THE BLOG
11/05/2014 08:25 pm ET Updated Apr 14, 2015

Key Facts About 2014 Ranked Choice Voting Elections in Bay Area

This posted was updated on November 10th and again in April 2015.

Bay Area voters in Berkeley, Oakland, San Francisco and San Leandro on November 4th elected 22 offices with ranked choice voting (RCV). Even ballots are still being scanned, we already know important information about these elections. Here are highlighted facts, with many derived from analysis of ballot image data by volunteers with Californians for Electoral Reform.

Two new mayors were elected, with Libby Schaaf winning in Oakland and Pauline Cutter winning in San Leandro: Both women emerged from hotly contested mayoral races with big wins. Among ballots already counted, Schaaf defeats city councilor Rebecca Kaplan by a margin of 26% in the final "instant runoff" and defeats all other candidates by larger margins when compared one-on-one. Cutter defeats Diana Souza by 12% in the final instant runoff round.

How Libby Schaaf won - and how she explains ranked choice voting: FairVote has created a round-by-round visual demonstration of Libby Schaaf's win. Schaaf embraced ranked choice voting in her campaign - as she explains in this video - and ultimately secured the second or third choice support of more than three in ten of the backers of her six strongest opponents (that is, everyone who won more than 0.2% of first choices). That ability to connect with so many Oakland voters was fostered by the fact that ranked choice voting, as East Bay Express' Robert Gammon reported, led to a campaign that was exceptionally civil and almost completely devoid of independent expenditures, despite the high stakes.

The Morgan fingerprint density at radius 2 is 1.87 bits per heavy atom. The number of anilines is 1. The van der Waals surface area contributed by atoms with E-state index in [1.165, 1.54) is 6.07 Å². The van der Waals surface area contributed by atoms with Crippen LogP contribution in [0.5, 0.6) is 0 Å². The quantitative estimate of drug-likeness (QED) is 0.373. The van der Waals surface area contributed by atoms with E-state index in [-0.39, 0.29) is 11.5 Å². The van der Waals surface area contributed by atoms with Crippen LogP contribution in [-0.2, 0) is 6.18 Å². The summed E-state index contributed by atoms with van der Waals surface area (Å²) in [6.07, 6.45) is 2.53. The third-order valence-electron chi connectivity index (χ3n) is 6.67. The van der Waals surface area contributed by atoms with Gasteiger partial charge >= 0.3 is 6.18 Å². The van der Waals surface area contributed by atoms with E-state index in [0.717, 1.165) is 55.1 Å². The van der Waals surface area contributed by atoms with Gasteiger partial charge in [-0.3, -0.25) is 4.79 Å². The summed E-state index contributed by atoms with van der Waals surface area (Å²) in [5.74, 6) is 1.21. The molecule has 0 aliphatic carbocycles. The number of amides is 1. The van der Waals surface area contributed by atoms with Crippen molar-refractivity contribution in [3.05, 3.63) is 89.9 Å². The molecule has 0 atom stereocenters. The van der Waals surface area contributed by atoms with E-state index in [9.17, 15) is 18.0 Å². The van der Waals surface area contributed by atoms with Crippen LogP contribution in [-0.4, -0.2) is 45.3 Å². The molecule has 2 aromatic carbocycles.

Voters used their rankings in high numbers: Voters have embraced the ranked choice ballot. Despite no government voter education efforts of note this year, 74% of Oakland voters ranked three different candidates (the maximum allowed) and another 11% of voters ranked two.

In all 24 elections well over 99% of voters have cast a valid ballot. In contrast, in the first use of the Top Two primary in Alameda County in June 2012, more than four percent of voters in Oakland and San Leandro invalidated their ballots in the U.S. Senate primary. Evidence suggests that it is the number of candidates that affects voter error, not the opportunity to rank candidates.

Fewer voters skip city elections with RCV and turnout was at its highest in decisive elections: Statewide and congressional elections typically drive voter turnout far more than city elections. This year, the nation is projected to have its lowest congressional election turnout since 1942, with some 37 percent of eligible voters casting ballots. But due to RCV, all of the decisive elections in these Bay Area cities were when a larger, more diverse group of voters was participating, not the much lower, less representative turnout one sees in June primaries or most December runoffs.